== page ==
More women than men support gun-control measures, according to a January Washington Post-ABC News poll. The survey found that 72 percent of women support a ban on high-capacity ammunition magazines and 66 percent back an assault-weapons ban. Among men, those rates are 57 percent and 50 percent.
Yet some women are among the more outspoken defenders of the AR-15, a series of semiautomatic rifles that are among the most popular firearms and would be prohibited under the assault-weapons ban sponsored by Sen. Dianne Feinstein (D-Calif.).
“An AR-15 can be a woman’s best friend,” said Aubrey Blankenship, a spokeswoman for American Majority Action, a conservative group. “My goal with defending myself is to hit my target, and the AR-15 gives me the ability to do this. . . . Some people call it ‘the Barbie doll of rifles’ because it has such customization capacity.”
NRA President David Keene repeatedly has invoked his daughter, an Army reservist, in defense of the AR-15 rifle. He said it is the closest weapon available for civilian purchase to the one many are trained on in the military. “She can tear it apart with her eyes closed, and she can clean it, and she likes to go to the range and shoot it,” Keene told reporters at a Christian Science Monitor breakfast last week.
In her testimony last week before the Senate Judiciary Committee, Trotter made waves. She argued that banning the AR-15 would put women at a “great disadvantage.” If “violent attackers” break into a woman’s home and threaten her children, she argued, “a scary-looking gun gives her more courage when she’s fighting hardened violent criminals.”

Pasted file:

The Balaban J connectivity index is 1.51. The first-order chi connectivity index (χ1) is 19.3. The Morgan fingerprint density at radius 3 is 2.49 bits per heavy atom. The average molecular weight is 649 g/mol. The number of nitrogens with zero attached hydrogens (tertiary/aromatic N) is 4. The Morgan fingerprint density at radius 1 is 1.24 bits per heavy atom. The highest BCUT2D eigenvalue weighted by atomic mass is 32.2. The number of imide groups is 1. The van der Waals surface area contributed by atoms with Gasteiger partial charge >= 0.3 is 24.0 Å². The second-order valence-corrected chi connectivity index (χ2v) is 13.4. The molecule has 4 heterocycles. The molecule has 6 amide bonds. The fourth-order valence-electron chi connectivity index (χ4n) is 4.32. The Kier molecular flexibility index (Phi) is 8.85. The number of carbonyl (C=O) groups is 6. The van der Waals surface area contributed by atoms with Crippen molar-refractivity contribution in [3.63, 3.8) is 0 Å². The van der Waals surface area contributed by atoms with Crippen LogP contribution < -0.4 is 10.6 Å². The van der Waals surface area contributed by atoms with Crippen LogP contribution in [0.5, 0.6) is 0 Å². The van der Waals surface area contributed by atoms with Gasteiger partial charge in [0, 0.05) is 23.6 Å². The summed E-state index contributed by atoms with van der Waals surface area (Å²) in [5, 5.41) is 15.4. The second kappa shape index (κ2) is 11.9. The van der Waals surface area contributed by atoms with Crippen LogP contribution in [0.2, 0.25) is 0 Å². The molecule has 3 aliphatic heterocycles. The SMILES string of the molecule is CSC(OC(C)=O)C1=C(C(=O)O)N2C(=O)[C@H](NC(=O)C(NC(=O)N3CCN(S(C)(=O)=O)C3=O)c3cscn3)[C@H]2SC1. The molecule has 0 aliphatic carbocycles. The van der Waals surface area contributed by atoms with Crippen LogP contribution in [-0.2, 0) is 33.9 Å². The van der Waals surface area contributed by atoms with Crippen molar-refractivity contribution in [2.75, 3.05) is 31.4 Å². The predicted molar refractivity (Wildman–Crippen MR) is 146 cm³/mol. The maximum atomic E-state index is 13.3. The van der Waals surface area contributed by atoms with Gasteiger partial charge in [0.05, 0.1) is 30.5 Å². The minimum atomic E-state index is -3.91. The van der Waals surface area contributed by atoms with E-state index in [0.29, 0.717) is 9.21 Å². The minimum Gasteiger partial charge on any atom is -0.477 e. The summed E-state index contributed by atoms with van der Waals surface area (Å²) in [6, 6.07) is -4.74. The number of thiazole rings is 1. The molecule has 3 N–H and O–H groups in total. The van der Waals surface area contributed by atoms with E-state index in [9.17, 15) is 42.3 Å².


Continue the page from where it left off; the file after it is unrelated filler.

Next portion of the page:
When Trotter said she speaks “on behalf of millions of American women across the country,” there were boos in the hearing room. One person yelled, “No, you don’t.”
Rep. Jackie Speier (D-Calif.), who was shot three decades ago and now champions gun-control legislation, called Trotter’s argument “preposterous.”
“The thought that you need an AR-15 to protect your baby, it’s actually quite offensive to me,” Speier said. “It makes my hair curl. It sickens me. This vision of a mother with a baby on her hip and an AR-15 is repulsive to me.”
The gun industry sees an economic advantage to its focus on women. Concealed Carry Magazine recently put a woman on its cover, while other publications such as Garden and Gun showcase the feminine firearms lifestyle. At online stores such as Bang Bang Boutique and Pistols and Pumps, women can purchase pink camouflage hunting gear and ammunition cases, bra-mounted holsters and concealed-carry purses.
It is difficult to know how many firearms are owned by women because the government has no official statistics. According to Gallup, 15 percent of women in the United States say they own a gun, a figure that has changed little over the past five years. That rate is nearly three times higher among men, at 44 percent.
But the gun industry says there is anecdotal evidence of a spike in women’s gun use. The number of women who shoot targets rose from 3.3 million to 5 million in the past decade, while those who hunt jumped from 1.8 million to 2.6 million, according to the National Shooting Sports Foundation, the leading firearms trade association, which is based in Newtown.
It is not lost on the strategists on both sides that all six of the adult victims in December’s Newtown shootings were women. Former congresswoman Gabrielle Giffords (D-Ariz.), who was wounded in a mass shooting in Tucson in 2011, and other female survivors or victims’ relatives have emerged as leading gun-control advocates.
“I think from the NRA’s point of view, they need to make sure that this doesn’t turn into a dynamic where women are demanding change, and it’s a bunch of men standing in the way,” said Matt Bennett, a senior vice president at Third Way, a centrist think tank that backs gun-control measures.
Sari Horwitz, Ed O’Keefe, Scott Clement and Peyton M. Craighill contributed to this report.